Recommended Resource

cover of Richard Branson's book The Virgin Way
Some leaders think they are are too busy making money to focus on people.
Richard Branson is the poster child for how you can succeed by doing both. His book The Virgin Way [affiliate link] describes how he built an empire by empowering employees.

Productivity or People? It’s a Balance Board, Not a Teeter-Totter

silhouette of man on a balance board

One of the basic ways people tend to define organizational culture rests on a dichotomy between two perceived opposites.

  • Productivity-based cultures focus on efficiency. They work on maximizing return on investment by getting products and services out the door.
    Many big industrial companies and financial services firms fall into this camp. So do many compliance-heavy organizations, like the local law enforcement agency we’ve been working with; their version of providing value is enforcing rules and meeting standards.
  • People-based cultures focus on relationships. They work on taking care of customers, employees, and other stakeholders. As Richard Branson famously said, “If you take care of your employees, they’ll take care of the clients.”
    Service providers tend to fall into this camp — airlines, for example, or healthcare organizations. Most nonprofit organizations and some government agencies also tend to be people-based.

Many leaders see these two orientations as mutually exclusive. They try to stick to one orientation or the other — with effects that serve no one well. We’ve seen many examples of companies that crashed and burned because they focused solely on profit to the exclusion of everything — and everyone — else. (Think Enron, Lehman, and every bank that’s “too big to fail.”) 

Meanwhile, organizations that focus primarily on people often don’t do a good job of holding employees accountable for getting things done. Employees get away with absenteeism, missed deadlines, and unfinished projects. The problem becomes a crisis when, for example, a client or funder complains because they didn’t get the output they were expecting. Then a manager or line employee gets fired — when the real culprit just may be the organizational culture.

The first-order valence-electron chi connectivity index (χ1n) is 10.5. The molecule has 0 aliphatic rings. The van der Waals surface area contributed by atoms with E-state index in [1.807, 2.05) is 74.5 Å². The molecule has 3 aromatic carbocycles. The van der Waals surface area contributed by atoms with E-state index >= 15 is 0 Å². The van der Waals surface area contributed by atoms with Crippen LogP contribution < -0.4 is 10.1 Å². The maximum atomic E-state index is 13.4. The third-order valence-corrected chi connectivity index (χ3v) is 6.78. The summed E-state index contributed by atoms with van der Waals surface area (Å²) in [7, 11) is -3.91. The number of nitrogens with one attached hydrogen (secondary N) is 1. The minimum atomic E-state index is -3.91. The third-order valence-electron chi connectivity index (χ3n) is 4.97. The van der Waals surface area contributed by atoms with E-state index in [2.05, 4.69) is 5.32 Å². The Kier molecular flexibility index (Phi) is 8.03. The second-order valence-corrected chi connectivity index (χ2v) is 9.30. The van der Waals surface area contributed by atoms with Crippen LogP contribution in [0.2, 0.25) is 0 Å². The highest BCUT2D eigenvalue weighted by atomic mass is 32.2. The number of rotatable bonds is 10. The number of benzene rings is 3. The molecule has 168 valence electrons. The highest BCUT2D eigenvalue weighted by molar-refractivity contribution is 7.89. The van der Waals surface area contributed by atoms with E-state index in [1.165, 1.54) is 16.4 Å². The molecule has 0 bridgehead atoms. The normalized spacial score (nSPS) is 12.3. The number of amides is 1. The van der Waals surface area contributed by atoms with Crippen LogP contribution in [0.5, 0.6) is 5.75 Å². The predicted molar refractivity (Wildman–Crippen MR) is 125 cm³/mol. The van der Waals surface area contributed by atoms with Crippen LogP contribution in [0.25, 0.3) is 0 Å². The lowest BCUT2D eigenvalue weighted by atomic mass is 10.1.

Many companies, then, seesaw back and forth between these two extremes. 

  • They focus on productivity until they have a people problem. Then the productivity side of the dichotomy goes down while the people side goes up. 
  • Unless they’re intentional about how to “do people” right, they just get all campfire-and-Kumbaya for a while. Productivity suffers because no one has thought through how to empower people to do their best work. Then the people side of the teeter-totter goes down while the productivity side goes up.
  • And so on.

Leaders who create culture on purpose live on a balance board instead of a teeter-totter. They find the right balance between productivity and people for their organization, with these people, at this time, in this climate. They constantly adjust the balance in response to changing conditions. 

If we had our way, we’d start every organization—for-profit or non-, product or service providers, large or small—at a 50/50 balance between productivity and people. 

But the fact is that the right balance has to emerge from each leader and each  team. What we can do is to give you the tools and skills to help you find the right balance for you.

What you can do today: Take stock of the orientation of your team. Productivity or people—or both? What evidence can you give for your assessment?

Questions for discussion: What’s your take on the primary causes of corporate collapses and scandals? Is there more to it than too much focus on productivity at the expense of people? How have you changed the way you lead in response to these problems?

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